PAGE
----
Think about planting spring bulbs now
By Seth Nagy
For the Salisbury Post
SALISBURY - Although spring is nowhere in sight, it is time to consider planting bulbs now for early color next year. Daffodils, tulips, hyacinths and crocus provide us with vivid colors from February until May, depending upon the bulb type and our impending climatic conditions.Spring flowering bulbs should be planted when temperatures fall below 60 degrees. Even though Rowan has experienced a very warm fall, now is an excellent time to consider planting. Fall planting aids in good root development and satisfies the cool temperature requirements of bulbs.
Good selections of bulbs are now available from local garden shops and retail outlets. Select bulbs that are firm and healthy. Small nicks and loose skins do not affect the growth and development of the bulb. In fact, loose skins aid in inspection for diseases and other deformities.
The size and number of blooms per bulb are greatly influenced by the size of the bulb. Small economy bulbs, sold by the hundreds, are no bargain when bulbs produce small, less attractive blooms later in the spring. Large healthy bulbs produce large, showy blooms.
Store the bulbs in a cool, dry location (55-60 degrees) before planting. Do not store bulbs in the refrigerator. Daffodil bulbs have a similar appearance to onions and are very poisonous. Also, do not store the bulbs near ripening fruit. Apples and other tree fruits produce ethylene gas which affects the flowering process.
Well drained soils are essential for adequate bulb growth. Avoid planting in poorly drained soils. Tight clay soils should be amended with top soil, ground bark or composted material worked into the soil. Raised beds that include good topsoil and soil amendments are excellent areas to plant bulbs.
Soil pH is an important factor in bulb growth and development. Bulbs grow best in soils with a pH between 6.5 and 7.0. A soil test may reveal the need for dolomitic lime to raise the pH of our naturally acidic soils.
The planting procedure in the fall is important for later spring performance. Small-sized bulbs (1 inch in height) should be planted 4-5 inches deep. Larger bulbs (2 inches or more in height) should be planted 7-8 inches deep, with the depths measured from the base of the bulb to the soil line. Loosen the soil under the bulb before planting. Large bulbs should be planted 3-6 inches apart; small bulbs 1-2 inches apart. Small and large bulb varieties can be inter-planted.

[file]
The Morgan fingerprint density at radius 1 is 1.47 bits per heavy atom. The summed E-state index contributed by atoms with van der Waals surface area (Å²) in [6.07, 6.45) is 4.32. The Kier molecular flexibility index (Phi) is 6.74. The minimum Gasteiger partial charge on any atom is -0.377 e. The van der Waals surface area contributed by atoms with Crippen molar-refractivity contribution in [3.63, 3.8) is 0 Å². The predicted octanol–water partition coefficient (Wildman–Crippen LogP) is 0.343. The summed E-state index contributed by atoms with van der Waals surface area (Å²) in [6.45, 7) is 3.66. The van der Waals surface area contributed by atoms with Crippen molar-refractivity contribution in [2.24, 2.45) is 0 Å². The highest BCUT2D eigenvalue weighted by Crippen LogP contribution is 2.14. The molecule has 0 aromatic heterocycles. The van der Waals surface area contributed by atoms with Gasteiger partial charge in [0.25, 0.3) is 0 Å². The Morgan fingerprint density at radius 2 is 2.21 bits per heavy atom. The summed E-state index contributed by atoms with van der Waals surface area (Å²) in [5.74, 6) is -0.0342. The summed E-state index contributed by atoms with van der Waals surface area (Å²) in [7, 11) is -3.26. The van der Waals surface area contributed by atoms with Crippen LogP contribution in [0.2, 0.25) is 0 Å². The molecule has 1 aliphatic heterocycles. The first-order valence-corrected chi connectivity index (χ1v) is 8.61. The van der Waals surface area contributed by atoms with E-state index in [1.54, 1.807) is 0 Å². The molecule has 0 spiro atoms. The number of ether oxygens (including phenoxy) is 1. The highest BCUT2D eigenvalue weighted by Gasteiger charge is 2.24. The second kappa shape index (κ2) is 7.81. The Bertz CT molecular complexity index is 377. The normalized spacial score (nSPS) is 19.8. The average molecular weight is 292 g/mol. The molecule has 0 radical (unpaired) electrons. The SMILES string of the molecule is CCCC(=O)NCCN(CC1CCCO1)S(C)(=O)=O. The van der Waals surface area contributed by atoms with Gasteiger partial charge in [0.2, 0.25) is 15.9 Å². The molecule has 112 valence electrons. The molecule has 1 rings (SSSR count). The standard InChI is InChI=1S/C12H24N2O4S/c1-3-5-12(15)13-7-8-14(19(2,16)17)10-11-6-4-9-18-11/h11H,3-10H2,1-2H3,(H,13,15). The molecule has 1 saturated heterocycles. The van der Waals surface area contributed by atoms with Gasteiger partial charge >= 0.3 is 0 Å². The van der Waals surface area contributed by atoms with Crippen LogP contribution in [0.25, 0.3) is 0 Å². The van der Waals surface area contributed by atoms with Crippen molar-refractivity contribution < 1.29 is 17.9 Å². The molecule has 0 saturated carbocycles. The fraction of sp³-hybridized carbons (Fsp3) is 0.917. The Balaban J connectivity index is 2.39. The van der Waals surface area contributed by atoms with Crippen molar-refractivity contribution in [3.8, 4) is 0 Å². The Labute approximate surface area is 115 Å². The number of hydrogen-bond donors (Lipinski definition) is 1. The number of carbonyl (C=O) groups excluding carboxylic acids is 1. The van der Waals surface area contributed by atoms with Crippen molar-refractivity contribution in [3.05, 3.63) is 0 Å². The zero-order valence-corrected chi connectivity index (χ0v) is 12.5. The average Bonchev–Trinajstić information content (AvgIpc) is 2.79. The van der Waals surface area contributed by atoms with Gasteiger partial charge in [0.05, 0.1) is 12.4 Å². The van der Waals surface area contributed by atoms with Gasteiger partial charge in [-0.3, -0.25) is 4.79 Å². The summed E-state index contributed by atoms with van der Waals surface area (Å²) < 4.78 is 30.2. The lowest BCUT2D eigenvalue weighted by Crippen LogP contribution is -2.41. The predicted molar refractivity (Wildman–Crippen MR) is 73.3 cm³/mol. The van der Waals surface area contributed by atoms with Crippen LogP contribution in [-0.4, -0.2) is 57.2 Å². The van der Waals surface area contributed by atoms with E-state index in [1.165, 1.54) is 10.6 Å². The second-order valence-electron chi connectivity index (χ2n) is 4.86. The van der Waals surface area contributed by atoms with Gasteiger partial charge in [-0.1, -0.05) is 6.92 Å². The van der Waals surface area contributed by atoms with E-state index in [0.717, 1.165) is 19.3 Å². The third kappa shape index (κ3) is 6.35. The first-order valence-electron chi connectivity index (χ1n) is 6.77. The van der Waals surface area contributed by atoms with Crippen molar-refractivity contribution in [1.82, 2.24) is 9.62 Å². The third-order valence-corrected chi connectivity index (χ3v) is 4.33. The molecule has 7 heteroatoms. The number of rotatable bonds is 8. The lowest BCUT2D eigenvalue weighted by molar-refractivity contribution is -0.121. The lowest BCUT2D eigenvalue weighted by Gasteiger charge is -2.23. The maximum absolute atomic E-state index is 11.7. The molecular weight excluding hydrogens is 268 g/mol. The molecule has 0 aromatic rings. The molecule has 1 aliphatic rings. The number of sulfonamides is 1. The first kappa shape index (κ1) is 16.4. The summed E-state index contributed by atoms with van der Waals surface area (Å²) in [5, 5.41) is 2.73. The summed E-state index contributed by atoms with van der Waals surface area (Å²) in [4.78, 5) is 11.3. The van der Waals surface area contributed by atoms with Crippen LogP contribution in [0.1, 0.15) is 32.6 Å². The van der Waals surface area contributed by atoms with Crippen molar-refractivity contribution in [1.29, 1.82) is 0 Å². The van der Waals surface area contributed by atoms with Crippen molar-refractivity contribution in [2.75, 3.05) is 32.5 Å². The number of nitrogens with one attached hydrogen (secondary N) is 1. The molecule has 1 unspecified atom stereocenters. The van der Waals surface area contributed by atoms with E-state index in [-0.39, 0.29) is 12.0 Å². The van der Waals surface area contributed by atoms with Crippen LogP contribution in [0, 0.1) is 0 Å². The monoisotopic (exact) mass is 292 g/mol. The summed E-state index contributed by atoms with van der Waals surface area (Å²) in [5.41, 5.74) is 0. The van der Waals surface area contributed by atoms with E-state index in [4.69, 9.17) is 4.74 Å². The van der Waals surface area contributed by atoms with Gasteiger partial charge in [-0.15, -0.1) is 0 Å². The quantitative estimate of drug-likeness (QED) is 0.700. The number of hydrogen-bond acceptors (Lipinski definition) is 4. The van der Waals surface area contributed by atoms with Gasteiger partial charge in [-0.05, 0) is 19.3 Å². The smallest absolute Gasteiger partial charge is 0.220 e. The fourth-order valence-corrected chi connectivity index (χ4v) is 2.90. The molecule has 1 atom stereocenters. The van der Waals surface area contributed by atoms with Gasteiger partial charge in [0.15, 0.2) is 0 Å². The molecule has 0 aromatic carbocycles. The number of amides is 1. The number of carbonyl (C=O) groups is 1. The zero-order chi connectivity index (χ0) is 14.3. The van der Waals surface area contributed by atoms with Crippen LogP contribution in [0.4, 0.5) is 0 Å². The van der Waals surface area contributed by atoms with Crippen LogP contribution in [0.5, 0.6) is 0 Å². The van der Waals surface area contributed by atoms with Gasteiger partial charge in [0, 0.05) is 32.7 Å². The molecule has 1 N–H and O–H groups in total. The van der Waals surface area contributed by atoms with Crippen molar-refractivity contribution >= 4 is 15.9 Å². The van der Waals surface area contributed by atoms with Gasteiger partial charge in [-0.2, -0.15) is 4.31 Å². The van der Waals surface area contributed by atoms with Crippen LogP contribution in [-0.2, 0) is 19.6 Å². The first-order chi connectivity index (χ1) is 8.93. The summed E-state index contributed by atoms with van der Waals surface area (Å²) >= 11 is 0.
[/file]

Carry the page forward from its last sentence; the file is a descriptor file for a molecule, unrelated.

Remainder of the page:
Special fertilizers designed for spring flowering bulbs should be mixed into the root zone at planting. Bone meal supplies the bulbs with extra phosphorus which stimulates root growth and flower development. Top dress in the spring with the same amount of fertilizer as the bulbs break through the soil.
Cover the bulbs with half the soil backfill, water thoroughly and finish covering with remaining soil. Cover the planted bulbs with 2-3 inches of mulch to conserve water and reduce winter weed growth. Irrigate as needed during winter droughts.
Remove spent blooms with scissors or hand pruners and allow the foliage to die naturally. Do not cut or mow actively growing bulb foliage. The foliage produces food for next season's flower.
If blooms were satisfactory, do not disturb. Bulbs that were poor performers should be removed replanted with new bulbs in the fall. Annual harvest or splitting bulbs is not recommended. Proper fertilization at planting and during the summer months is the key for a perennial show of flowers.
You can go to http://www.ces.ncsu.edu/depts/hort/consumer/factsheets/bulbs-perennial/bulletin37/perennial_bulbs.html for detailed information.